Osteoarthritis (OA) is a degenerative joint disorder; prevalence increases with age.
The most commonly affected joints are the knee, hip, hands, and lumbar and cervical spine.
Presents with joint pain and stiffness that is typically worse with activity.
Radiographs show loss of joint space, subchondral sclerosis, and osteophytes.
Treatments are nonpharmacologic and pharmacologic.
Joint replacement surgery is effective for controlling the pain of OA in advanced disease.
Osteoarthritis (OA) is the result of mechanical and biologic events that destabilize the normal process of degradation and synthesis of articular cartilage chondrocytes, extracellular matrix, and subchondral bone. It involves the entire joint, including the articular cartilage, subchondral bone, pericapsular muscles, capsule, and synovium. The condition leads to loss of cartilage, sclerosis and eburnation of the subchondral bone, osteophytes, and subchondral cysts. It is clinically characterized by joint pain, stiffness, and functional limitation.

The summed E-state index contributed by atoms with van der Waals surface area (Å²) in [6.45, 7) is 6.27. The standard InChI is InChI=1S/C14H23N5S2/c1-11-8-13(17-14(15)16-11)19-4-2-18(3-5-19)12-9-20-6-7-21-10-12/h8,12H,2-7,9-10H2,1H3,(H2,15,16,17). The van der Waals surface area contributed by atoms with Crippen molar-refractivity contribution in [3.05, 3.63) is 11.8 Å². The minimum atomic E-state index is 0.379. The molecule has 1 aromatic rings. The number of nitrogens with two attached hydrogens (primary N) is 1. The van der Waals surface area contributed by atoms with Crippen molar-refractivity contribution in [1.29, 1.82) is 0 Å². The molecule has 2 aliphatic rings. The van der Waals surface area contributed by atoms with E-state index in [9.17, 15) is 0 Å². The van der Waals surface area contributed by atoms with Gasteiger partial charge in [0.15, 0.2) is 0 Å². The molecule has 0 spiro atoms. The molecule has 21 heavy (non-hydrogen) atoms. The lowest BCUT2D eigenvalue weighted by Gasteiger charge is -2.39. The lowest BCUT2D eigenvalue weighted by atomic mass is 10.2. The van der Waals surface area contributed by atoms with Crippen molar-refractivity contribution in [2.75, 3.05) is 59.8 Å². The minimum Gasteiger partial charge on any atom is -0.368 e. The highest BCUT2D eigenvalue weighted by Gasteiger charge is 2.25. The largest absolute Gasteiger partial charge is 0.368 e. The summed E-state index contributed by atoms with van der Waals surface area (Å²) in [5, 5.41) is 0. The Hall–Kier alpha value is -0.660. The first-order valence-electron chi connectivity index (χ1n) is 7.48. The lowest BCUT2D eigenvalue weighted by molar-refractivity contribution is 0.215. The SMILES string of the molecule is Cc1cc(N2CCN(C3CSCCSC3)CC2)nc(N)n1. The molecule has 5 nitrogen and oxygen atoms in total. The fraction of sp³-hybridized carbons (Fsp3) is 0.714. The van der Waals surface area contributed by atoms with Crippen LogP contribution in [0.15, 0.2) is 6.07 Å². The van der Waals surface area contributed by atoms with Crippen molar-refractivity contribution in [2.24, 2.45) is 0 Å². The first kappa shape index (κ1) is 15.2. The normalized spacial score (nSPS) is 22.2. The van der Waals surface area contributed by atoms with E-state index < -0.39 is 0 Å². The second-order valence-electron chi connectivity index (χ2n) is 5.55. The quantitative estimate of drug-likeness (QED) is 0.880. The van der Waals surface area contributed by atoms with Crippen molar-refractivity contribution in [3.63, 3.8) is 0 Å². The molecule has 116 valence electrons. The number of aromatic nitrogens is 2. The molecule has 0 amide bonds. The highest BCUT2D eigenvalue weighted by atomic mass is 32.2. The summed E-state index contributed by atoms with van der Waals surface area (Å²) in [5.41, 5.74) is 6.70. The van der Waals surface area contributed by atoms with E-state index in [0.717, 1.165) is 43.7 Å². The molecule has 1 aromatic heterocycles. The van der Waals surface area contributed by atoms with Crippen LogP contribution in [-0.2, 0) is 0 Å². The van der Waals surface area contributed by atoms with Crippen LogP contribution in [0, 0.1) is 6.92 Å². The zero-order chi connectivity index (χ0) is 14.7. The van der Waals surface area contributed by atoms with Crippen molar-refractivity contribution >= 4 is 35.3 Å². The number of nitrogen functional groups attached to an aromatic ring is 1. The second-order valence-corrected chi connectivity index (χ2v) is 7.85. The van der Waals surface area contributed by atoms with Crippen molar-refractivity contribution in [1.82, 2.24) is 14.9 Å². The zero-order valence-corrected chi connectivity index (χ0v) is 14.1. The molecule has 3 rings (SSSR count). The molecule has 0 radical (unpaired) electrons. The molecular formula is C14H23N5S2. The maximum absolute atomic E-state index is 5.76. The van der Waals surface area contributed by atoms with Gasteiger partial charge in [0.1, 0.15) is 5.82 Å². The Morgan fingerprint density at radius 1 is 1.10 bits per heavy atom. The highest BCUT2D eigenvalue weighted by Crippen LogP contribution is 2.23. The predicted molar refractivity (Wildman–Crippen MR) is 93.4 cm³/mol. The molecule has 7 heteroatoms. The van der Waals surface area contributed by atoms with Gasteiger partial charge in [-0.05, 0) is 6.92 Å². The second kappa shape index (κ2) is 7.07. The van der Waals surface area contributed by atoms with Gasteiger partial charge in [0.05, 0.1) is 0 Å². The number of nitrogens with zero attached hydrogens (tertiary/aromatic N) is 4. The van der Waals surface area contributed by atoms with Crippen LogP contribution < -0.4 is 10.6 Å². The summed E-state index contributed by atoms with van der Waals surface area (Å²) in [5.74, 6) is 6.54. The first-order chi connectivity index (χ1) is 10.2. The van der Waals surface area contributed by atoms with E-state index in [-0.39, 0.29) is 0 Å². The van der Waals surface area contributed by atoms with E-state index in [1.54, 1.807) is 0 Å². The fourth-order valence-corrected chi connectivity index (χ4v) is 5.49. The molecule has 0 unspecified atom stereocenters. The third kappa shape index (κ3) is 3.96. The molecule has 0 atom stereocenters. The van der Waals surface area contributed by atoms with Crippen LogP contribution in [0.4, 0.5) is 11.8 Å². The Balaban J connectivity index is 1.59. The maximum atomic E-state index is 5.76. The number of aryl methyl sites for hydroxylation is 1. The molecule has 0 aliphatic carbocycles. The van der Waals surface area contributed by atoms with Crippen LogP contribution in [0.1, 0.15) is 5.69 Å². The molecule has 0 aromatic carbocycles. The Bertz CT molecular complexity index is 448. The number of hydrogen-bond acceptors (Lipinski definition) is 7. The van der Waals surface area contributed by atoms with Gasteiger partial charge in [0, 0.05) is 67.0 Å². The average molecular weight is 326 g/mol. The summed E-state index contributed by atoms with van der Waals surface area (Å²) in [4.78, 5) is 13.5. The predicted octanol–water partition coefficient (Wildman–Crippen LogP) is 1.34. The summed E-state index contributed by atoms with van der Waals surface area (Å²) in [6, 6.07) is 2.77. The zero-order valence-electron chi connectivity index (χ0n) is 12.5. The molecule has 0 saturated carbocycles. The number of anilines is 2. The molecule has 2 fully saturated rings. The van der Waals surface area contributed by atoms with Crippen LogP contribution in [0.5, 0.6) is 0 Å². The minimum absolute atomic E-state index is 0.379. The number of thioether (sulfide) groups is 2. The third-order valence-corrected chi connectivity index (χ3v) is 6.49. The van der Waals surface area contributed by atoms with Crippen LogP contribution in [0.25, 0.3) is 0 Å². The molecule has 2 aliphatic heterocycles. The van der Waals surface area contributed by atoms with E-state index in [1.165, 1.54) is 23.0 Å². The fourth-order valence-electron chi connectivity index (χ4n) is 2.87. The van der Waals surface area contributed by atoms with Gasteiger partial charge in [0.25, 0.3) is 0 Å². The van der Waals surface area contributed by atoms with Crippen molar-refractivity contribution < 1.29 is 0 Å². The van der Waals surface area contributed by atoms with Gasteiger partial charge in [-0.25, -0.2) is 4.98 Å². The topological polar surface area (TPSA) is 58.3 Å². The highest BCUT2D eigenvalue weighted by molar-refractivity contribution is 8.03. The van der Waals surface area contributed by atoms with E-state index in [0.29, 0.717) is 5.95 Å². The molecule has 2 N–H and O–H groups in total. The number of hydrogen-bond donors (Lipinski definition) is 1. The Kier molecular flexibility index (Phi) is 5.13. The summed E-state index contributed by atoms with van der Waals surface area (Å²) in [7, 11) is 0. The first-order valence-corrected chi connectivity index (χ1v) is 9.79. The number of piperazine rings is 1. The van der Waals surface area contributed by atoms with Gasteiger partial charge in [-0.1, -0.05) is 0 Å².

History and exam
Key diagnostic factors
- functional difficulties
- knee, hip, hand, or spine involvement
- bony deformities
- limited range of motion
Other diagnostic factors
- shoulder, elbow, wrist, or ankle involvement
- antalgic gait
- age >50 years
- female sex
- genetic factors
- knee malalignment
- physically demanding occupation/sport
- post trauma/injury
- high bone mineral density
1st investigations to order
- x-ray of affected joints
- serum CRP
- serum erythrocyte sedimentation rate (ESR)
Investigations to consider
- rheumatoid factor (RF)
- anticyclic citrullinated peptide (anti-CCP) antibody
- MRI of affected joints
- ultrasound scan
joint pain: medical management
persistent pain despite multiple treatment modalities or with severe disability
Fadi Badlissi, MD, MSc
Harvard Medical School
Director of the Musculoskeletal Medicine Unit
Department of Orthopedics & Division of Rheumatology
Beth Israel Deaconess Medical Center
FB declares that he has no competing interests.
David Hunter, MD
Assistant Professor of Medicine
Boston University Clinical Epidemiology Research and Training Unit
Boston University School of Medicine
DH declares that he has no competing interests.
David L. Scott, MD, FRCP
Professor of Clinical Rheumatology
Department of Rheumatology
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